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Using swing resistance and assistance to improve gait symmetry in individuals post-stroke. Hum Mov Sci 2015 Aug;42:212-24

Date

06/13/2015

Pubmed ID

26066783

Pubmed Central ID

PMC4508206

DOI

10.1016/j.humov.2015.05.010

Abstract

A major characteristic of hemiplegic gait observed in individuals post-stroke is spatial and temporal asymmetry, which may increase energy expenditure and the risk of falls. The purpose of this study was to examine the effects of swing resistance/assistance applied to the affected leg on gait symmetry in individuals post-stroke. We recruited 10 subjects with chronic stroke who demonstrated a shorter step length with their affected leg in comparison to the non-affected leg during walking. They participated in two test sessions for swing resistance and swing assistance, respectively. During the adaptation period, subjects counteracted the step length deviation caused by the applied swing resistance force, resulting in an aftereffect consisting of improved step length symmetry during the post-adaptation period. In contrast, subjects did not counteract step length deviation caused by swing assistance during adaptation period and produced no aftereffect during the post-adaptation period. Locomotor training with swing resistance applied to the affected leg may improve step length symmetry through error-based learning. Swing assistance reduces errors in step length during stepping; however, it is unclear whether this approach would improve step length symmetry. Results from this study may be used to develop training paradigms for improving gait symmetry of stroke survivors.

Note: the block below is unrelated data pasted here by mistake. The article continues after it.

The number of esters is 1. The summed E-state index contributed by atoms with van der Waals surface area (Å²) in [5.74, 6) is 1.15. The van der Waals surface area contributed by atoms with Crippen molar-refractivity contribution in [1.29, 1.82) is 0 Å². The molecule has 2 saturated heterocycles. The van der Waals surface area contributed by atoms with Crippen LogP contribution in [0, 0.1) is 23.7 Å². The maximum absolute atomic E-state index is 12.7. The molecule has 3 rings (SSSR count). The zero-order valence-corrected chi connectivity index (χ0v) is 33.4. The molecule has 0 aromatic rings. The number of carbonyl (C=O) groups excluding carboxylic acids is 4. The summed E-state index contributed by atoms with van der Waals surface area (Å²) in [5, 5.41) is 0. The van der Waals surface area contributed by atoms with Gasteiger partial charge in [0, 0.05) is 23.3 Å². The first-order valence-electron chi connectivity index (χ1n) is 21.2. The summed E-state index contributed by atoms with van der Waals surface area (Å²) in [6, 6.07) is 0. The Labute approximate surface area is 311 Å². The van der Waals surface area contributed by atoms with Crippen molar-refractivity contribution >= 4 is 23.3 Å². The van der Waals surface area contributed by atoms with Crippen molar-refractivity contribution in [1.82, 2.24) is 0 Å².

Author List

Yen SC, Schmit BD, Wu M

Author

Brian Schmit PhD Professor in the Biomedical Engineering department at Marquette University




MESH terms used to index this publication - Major topics in bold

Adult
Aged
Biomechanical Phenomena
Braces
Efferent Pathways
Female
Gait
Gait Disorders, Neurologic
Humans
Male
Middle Aged
Robotics
Stroke
Stroke Rehabilitation
Weight-Bearing